Sedgwick County
Kansas AgrAbility Project


Kansas AgrAbility is part of a national network of programs administered by the United States Department of Agriculture's Cooperative State Research, Education & Extension Service (USDA-CSREES).  The goal of the AgrAbility Project is to inform, educate, and assist farmers, farm families, and farm workers who have disabilities, so they can continue to work and thrive in their agricultural career.

Agricultural production is one of the nation's most hazardous occupations.  In Kansas, it is estimated that more than 9,000 full-time or part-time farmers or farm workers have disabilities that limit their ability to work in production agriculture.  For many of these individuals, the presence of a disability jeopardizes their rural and agricultural futures.  Rural isolation, a tradition of self-reliance, and gaps in rural service delivery systems frequently prevent agricultural workers with disabilities from taking advantage of growing expertiese in modifying farm operations, adapting equipment, promoting farmstead accessibility, and using assistive technologies to safely accommodate disability in agricultural and rural settings.  Yet, with some assistance, the majority of disabled agricultural workers can continue to earn their livelihoods in agriculture and participate fully in rural community life.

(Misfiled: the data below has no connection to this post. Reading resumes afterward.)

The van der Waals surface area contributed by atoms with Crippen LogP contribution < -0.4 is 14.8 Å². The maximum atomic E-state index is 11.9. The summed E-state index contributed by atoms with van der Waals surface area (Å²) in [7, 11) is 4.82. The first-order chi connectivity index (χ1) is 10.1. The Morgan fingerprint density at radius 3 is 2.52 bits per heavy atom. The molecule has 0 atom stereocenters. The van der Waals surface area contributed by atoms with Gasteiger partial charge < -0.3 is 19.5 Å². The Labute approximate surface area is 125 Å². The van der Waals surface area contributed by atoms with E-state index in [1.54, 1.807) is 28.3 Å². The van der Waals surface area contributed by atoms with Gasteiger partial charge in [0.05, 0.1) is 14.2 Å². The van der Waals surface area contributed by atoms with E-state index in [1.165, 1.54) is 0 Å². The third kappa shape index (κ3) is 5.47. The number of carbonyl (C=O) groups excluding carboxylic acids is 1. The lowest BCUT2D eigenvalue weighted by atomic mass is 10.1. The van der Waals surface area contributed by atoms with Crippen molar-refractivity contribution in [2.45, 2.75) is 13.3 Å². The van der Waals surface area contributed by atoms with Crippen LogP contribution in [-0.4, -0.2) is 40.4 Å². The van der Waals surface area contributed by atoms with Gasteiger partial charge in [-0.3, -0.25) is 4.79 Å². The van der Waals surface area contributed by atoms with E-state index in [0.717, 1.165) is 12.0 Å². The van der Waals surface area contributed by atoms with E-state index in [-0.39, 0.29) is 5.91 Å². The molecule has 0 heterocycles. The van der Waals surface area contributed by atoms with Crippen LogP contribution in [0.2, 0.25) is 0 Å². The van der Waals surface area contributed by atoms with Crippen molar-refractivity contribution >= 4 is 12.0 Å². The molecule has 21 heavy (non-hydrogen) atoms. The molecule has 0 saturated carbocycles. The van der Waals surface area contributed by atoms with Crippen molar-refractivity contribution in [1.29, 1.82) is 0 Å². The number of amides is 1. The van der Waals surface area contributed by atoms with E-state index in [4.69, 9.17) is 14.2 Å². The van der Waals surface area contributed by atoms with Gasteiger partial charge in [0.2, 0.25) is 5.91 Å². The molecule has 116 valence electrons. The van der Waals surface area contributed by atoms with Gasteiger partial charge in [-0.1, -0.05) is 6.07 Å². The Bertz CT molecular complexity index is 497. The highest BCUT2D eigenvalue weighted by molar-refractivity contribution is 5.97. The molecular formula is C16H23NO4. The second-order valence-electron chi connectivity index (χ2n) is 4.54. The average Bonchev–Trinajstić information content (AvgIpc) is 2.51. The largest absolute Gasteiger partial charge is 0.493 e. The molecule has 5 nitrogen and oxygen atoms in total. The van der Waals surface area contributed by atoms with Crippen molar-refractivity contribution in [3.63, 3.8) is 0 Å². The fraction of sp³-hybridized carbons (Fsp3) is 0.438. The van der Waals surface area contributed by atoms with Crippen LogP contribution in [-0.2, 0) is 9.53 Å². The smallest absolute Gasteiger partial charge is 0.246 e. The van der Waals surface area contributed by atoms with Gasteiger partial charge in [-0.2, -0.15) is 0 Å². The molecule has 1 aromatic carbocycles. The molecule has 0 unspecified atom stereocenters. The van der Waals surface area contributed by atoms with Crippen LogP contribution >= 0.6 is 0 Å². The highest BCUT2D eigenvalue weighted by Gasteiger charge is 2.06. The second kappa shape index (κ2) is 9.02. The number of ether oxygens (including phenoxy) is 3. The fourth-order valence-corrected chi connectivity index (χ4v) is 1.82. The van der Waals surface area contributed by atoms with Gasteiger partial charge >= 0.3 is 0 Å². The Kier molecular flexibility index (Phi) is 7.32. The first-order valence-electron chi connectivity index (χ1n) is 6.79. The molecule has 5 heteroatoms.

Congress authorized the AgrAbility Project in the 1990 Farm Bill and the U.S. Department of Agriculture's Cooperative State Research, Education & Extension Service (USDA-CSREES) launched the AgrAbility Project in 1991.  The national project is carried out cooperatively by the University of Wisconsin-Extension, Cooperative Extension (UW) and Easter Seals (ES).

In Kansas call 1-800-KAN DO IT -- 1-800-526-3648.

Each year AgrAbility helps hundreds of farmers, ranchers, agricultural workers and their families succeed in agricultural production and rural community life.  The Kansas AgrAbility Project is administered by Kansas State University Research and Extension through an agreement with the USDA-CSREES.